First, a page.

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The Keynesian cross is a basic model of income determination. It takes fiscal policy and planned investment as exogenous and then shows that there is one level of national income at which actual expenditure equals planned expenditure. It shows that changes in fiscal policy have a multiplied impact on income.

Once we allow planned investment to depend on the interest rate, the Keynesian cross yields a relationship between the interest rate and national income. A higher interest rate lowers planned investment, and this in turn lowers national income. The downward-sloping

*IS*curve summarizes this negative relationship between the interest rate and income.The theory of liquidity preference is a basic model of the determination of the interest rate. It takes the money supply and the price level as exogenous and assumes that the interest rate adjusts to equilibrate the supply and demand for real money balances. The theory implies that increases in the money supply lower the interest rate.

Once we allow the demand for real balances to depend on national income, the theory of liquidity preference yields a relationship between income and the interest rate. A higher level of income raises the demand for real balances, and this in turn raises the interest rate. The upward-sloping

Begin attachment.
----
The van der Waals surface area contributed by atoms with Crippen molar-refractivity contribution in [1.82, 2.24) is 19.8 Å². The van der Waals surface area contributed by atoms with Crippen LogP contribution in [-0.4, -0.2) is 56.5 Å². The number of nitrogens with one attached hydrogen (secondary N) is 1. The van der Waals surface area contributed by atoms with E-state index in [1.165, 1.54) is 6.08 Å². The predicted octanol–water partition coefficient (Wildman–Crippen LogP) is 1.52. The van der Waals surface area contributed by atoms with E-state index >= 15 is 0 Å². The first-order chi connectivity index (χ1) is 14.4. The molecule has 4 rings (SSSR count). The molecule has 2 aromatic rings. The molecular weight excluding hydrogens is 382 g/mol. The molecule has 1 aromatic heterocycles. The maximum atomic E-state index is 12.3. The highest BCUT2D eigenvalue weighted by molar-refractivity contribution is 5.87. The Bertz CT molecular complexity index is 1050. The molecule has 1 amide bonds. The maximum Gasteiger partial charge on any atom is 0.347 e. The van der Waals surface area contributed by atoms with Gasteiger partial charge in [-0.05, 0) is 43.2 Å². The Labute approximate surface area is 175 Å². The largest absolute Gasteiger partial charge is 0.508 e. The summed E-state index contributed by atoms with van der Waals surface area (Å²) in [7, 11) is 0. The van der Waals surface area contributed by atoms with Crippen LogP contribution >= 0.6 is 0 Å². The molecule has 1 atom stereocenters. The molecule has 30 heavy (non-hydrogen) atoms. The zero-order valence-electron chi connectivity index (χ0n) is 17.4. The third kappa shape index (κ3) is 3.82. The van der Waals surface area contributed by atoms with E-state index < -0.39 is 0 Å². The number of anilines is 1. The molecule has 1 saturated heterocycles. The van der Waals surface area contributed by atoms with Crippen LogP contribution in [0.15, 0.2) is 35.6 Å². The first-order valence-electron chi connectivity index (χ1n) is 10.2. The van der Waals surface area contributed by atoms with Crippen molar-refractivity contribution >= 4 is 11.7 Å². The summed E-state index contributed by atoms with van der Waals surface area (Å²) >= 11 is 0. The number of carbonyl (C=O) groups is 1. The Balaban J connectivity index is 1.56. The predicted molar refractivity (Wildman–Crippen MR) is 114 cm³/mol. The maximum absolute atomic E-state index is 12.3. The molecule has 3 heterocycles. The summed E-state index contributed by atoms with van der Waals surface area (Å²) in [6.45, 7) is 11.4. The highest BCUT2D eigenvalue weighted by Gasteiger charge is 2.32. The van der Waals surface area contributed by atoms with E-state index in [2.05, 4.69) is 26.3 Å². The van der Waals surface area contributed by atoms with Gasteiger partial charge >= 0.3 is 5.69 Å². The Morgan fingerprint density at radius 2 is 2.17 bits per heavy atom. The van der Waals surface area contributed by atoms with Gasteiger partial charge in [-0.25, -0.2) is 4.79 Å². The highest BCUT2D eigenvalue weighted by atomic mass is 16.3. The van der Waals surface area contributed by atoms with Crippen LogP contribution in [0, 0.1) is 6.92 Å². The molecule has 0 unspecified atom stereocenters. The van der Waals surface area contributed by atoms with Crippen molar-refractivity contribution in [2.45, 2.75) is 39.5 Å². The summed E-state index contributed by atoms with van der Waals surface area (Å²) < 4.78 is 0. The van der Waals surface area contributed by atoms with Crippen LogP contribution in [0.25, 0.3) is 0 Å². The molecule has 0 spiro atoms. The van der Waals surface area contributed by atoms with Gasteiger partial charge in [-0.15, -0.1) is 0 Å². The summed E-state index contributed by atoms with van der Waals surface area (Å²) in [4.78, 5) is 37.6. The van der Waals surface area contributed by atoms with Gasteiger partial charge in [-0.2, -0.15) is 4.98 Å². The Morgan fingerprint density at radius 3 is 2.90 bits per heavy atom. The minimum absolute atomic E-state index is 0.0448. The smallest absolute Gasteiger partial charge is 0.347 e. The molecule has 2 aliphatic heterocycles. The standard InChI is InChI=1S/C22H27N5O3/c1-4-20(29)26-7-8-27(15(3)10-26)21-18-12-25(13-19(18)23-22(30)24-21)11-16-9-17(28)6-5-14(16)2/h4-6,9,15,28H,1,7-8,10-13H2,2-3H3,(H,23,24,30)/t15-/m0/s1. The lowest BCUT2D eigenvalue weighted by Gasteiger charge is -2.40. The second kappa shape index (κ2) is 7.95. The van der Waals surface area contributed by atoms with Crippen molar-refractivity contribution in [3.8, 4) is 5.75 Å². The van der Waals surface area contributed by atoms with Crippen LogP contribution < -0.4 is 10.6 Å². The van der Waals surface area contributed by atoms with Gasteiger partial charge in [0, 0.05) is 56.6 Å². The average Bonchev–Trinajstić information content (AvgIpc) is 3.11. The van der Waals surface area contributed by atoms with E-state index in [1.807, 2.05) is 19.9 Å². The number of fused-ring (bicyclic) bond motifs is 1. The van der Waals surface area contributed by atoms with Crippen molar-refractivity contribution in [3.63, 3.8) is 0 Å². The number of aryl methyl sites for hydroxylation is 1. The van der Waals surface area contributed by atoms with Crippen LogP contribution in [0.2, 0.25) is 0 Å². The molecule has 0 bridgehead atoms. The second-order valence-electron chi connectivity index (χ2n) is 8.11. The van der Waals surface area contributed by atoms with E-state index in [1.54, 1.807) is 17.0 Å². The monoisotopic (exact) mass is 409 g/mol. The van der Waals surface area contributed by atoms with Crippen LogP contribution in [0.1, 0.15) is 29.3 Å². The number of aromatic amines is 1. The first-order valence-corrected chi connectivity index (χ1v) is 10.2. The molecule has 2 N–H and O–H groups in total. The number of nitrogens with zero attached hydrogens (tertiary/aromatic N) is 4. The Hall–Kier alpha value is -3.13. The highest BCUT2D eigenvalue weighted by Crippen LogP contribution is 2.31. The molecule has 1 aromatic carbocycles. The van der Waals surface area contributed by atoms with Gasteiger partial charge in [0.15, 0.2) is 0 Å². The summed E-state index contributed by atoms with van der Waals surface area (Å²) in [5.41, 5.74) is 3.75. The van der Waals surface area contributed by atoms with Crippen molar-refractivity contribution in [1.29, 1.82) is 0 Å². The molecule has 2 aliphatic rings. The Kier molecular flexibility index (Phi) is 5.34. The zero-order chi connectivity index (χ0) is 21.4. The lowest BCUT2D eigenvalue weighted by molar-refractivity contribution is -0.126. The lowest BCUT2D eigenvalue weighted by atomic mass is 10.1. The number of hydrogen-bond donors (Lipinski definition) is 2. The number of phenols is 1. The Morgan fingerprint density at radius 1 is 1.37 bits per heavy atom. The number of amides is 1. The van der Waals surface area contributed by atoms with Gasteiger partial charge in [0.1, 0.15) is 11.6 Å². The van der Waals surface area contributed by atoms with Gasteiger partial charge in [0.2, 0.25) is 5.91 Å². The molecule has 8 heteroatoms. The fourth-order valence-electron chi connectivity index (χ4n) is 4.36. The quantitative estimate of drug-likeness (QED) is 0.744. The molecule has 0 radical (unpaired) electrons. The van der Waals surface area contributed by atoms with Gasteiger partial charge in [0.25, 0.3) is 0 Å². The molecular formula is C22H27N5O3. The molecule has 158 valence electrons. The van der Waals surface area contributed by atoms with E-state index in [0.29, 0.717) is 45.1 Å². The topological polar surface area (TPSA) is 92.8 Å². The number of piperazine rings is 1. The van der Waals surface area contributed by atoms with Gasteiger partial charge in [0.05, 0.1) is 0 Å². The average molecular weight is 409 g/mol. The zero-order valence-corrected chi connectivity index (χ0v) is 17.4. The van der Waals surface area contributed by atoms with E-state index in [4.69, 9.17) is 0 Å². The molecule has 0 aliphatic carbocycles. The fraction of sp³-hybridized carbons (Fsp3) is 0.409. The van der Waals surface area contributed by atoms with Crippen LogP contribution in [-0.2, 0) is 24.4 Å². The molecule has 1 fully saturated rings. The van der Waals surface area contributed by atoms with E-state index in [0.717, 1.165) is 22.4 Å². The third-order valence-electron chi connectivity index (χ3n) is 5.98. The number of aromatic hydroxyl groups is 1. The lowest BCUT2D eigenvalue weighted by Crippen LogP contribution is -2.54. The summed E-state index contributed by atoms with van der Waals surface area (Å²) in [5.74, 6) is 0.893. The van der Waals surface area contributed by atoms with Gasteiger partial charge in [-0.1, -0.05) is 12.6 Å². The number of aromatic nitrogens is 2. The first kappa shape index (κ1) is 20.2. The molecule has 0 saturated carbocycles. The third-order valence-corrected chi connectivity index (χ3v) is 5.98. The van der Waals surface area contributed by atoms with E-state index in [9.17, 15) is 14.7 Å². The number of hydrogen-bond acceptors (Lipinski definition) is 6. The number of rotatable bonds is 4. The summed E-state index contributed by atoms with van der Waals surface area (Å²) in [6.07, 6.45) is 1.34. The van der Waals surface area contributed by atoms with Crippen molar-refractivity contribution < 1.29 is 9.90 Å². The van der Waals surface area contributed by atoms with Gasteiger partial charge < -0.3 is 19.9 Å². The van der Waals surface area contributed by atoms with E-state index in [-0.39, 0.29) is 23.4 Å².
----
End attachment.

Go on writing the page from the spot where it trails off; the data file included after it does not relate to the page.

*LM*curve summarizes this positive relationship between income and the interest rate.The

*ISâ€“LM*model combines the elements of the Keynesian cross and the elements of the theory of liquidity preference. The*IS*curve shows the points that satisfy equilibrium in the goods market, and the*LM*curve shows the points that satisfy equilibrium in the money market. The intersection of the*IS*and*LM*curves shows the interest rate and income that satisfy equilibrium in both markets for a given price level.